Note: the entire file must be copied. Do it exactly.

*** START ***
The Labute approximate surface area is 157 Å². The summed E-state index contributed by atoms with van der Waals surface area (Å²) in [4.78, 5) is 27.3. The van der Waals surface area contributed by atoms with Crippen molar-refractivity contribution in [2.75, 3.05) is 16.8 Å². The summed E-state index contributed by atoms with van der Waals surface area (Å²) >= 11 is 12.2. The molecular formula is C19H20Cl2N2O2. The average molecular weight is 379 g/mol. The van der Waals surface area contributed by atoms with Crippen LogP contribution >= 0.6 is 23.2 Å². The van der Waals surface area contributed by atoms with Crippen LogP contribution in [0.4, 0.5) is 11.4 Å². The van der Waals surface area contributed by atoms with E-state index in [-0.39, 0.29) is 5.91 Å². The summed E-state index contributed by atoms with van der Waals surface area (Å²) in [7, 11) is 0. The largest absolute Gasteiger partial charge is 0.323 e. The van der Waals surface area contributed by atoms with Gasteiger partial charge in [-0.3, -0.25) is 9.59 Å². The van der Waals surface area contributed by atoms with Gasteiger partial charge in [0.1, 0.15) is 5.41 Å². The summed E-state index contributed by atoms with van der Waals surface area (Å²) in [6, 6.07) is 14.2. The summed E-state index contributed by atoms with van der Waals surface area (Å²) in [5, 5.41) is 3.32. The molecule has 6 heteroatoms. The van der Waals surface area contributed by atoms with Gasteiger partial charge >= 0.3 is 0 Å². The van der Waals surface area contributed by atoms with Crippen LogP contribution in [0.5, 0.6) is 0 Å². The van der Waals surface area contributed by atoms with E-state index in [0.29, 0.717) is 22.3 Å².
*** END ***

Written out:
The Labute approximate surface area is 157 Å². The summed E-state index contributed by atoms with van der Waals surface area (Å²) in [4.78, 5) is 27.3. The van der Waals surface area contributed by atoms with Crippen molar-refractivity contribution in [2.75, 3.05) is 16.8 Å². The summed E-state index contributed by atoms with van der Waals surface area (Å²) >= 11 is 12.2. The molecular formula is C19H20Cl2N2O2. The average molecular weight is 379 g/mol. The van der Waals surface area contributed by atoms with Crippen LogP contribution >= 0.6 is 23.2 Å². The van der Waals surface area contributed by atoms with Crippen LogP contribution in [0.4, 0.5) is 11.4 Å². The van der Waals surface area contributed by atoms with E-state index in [-0.39, 0.29) is 5.91 Å². The summed E-state index contributed by atoms with van der Waals surface area (Å²) in [7, 11) is 0. The largest absolute Gasteiger partial charge is 0.323 e. The van der Waals surface area contributed by atoms with Gasteiger partial charge in [-0.3, -0.25) is 9.59 Å². The van der Waals surface area contributed by atoms with Gasteiger partial charge in [0.1, 0.15) is 5.41 Å². The summed E-state index contributed by atoms with van der Waals surface area (Å²) in [6, 6.07) is 14.2. The summed E-state index contributed by atoms with van der Waals surface area (Å²) in [5, 5.41) is 3.32. The molecule has 6 heteroatoms. The van der Waals surface area contributed by atoms with Gasteiger partial charge >= 0.3 is 0 Å². The van der Waals surface area contributed by atoms with Crippen LogP contribution in [0.5, 0.6) is 0 Å². The van der Waals surface area contributed by atoms with E-state index in [0.29, 0.717) is 22.3 Å².